Attempt to Commit Suicide, Punishment and Decriminalization

  • August 3, 2017
  • 9:25 am
  • Vaishnavi Sen

‘Attempt’ means “To make an effort to effect some object; to endeavour; an effort or endeavour to effect the accomplishment of an act; an intention to do a thing combined with an act which falls short of the thing intended”.

Attempt to commit suicide:



Section 309 of the Indian Penal Code provides that:

“Whoever attempts to commit suicide and does any act towards the commission of such offence shall be punished with simple imprisonment for a term which may extend to one year, or with fine, or with both.”

Suicide is the act of putting end to one’s own life. Suicide is no crime under the Indian Penal Code. When one attempts to commit suicide and fails it, that is punishable under the Indian Penal Code. It means when a person fails to commit suicide because of any reason only then Section 309 of Indian Penal Code will apply.

An attempt to commit a crime is an act done with intent to commit that crime, and forming part of a series of acts which would constitute its actual commission if it were not interrupted. The offence of attempting to commit a crime may be committed in cases in which the offender voluntarily desists from the actual commission of the crime itself.

Attempt to commit suicide can be because of many reasons. An attempt under section 309 of Indian Penal Code implies a voluntary action towards suicide. An attempt should be intentional and voluntary. The main ingredient of Section 309 of IPC is that it should be a voluntary attempt of self-destruction. Thus, if a person falls in a well by mistake, or takes an overdose of medicine he or she can not be guilty under Section 309 of IPC.

Constitutional validity of Right to Die

The constitutional validity of Right to Die under Article 21 came before court many times. Article 21 of the Constitution of India states “No person shall be deprived of his life or personal liberty except according to procedure established by law.”

It gives right to life and liberty. But does article 21 includes right to die too? The question came first time before the Bombay High Court in State of Maharashtra v Maruti Shripati Dubal. In this case, the Bombay High Court held that under Article 21 which guarantees right to life does include right to die as well and laid down that section 309 unconstitutional.

Again in P Rathinam v Union Of India a Division Bench of Supreme Court supporting the decision of the High Court in State of Maharashtra v Maruti Shripati Dubal held Article 21 unconstitutional and held that right to life does include right to die as well.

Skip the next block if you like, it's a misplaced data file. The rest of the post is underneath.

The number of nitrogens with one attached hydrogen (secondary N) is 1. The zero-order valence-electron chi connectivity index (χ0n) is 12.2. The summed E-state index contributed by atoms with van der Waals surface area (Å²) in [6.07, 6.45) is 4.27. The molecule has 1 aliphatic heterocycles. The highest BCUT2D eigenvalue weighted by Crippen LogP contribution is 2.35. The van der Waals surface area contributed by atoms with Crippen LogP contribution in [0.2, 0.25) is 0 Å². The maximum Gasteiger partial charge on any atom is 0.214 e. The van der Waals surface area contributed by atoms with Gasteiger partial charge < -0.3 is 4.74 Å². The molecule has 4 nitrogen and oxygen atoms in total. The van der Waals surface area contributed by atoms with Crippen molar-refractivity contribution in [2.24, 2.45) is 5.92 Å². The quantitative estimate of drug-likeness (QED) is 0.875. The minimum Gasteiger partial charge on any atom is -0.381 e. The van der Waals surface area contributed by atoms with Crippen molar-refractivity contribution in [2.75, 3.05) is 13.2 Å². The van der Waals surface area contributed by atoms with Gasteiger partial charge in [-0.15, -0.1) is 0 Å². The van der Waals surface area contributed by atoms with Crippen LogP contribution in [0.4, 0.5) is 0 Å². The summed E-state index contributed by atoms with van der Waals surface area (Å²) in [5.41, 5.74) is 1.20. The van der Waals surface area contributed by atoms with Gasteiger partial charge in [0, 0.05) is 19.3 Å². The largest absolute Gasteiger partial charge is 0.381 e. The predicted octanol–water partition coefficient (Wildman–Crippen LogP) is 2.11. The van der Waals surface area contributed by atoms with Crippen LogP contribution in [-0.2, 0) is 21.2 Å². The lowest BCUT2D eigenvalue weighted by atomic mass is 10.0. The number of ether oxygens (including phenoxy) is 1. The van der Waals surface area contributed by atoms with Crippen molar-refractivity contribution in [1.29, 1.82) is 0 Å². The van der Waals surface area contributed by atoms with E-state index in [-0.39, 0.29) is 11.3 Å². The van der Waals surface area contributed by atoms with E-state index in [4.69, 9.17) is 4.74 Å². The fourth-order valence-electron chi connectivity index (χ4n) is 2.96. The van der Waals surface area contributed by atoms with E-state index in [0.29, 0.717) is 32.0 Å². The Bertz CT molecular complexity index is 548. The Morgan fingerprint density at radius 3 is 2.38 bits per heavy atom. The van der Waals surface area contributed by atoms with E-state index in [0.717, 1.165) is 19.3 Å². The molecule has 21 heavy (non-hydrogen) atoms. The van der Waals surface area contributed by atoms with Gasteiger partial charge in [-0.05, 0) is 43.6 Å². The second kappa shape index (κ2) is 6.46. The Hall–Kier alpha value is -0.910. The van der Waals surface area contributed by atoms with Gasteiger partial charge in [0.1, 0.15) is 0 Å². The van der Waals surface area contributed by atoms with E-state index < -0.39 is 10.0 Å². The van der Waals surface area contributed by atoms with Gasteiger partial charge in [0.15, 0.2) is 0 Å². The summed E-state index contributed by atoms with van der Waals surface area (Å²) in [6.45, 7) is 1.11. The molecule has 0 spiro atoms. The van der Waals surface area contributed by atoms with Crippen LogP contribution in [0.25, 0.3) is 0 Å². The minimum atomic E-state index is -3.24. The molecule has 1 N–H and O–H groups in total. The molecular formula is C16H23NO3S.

However, this issue again raised before the Five-Judge Bench Supreme Court in Gian Kaur v State of Punjab. In this case, the supreme court overruled the decision of P. Rathinam case and held that Right to life does not include Right to die in Article 21 and hence Section 309 of IPC is constitutionally valid.

Supreme Court held that Right to life does not include Right to die as life and death are inconsistent with each other. Any aspect which dignifies the life may be included but not that which extinguishes it.

Does Hunger strikes comes under suicide

Hunger strikes are mainly to force the authorities to fulfill his or her demands. But it is very difficult to make out from the strike if it is to kill himself or just to force the authorities to fulfill the demands. If the intention of the person on hunger strike is to kill himself then he is likely to be guilty under Section 309 of IPC. But If it is just to force the authority and have no intention to kill himself, then he can not be prosecuted for committing suicide.

The case of Irom Sharmila Chanu. In the state of Manipur in northeast India, a young poet named Irom Sharmila Chanu began to fast in November 2000. She is on hunger strike for more than 14 years but still, she doesn’t want to eat anything. This can be a case of suicide. Even after her released, she continued her fast which forced the court to arrest her again. The court order also came at the time when the government was seeking for decriminalizing suicide attempt. The only solution would be to give her to her relatives. She needed help rather than punishment. Her strike was for some cause and not to kill herself. The government should give her medical attention rather than jail.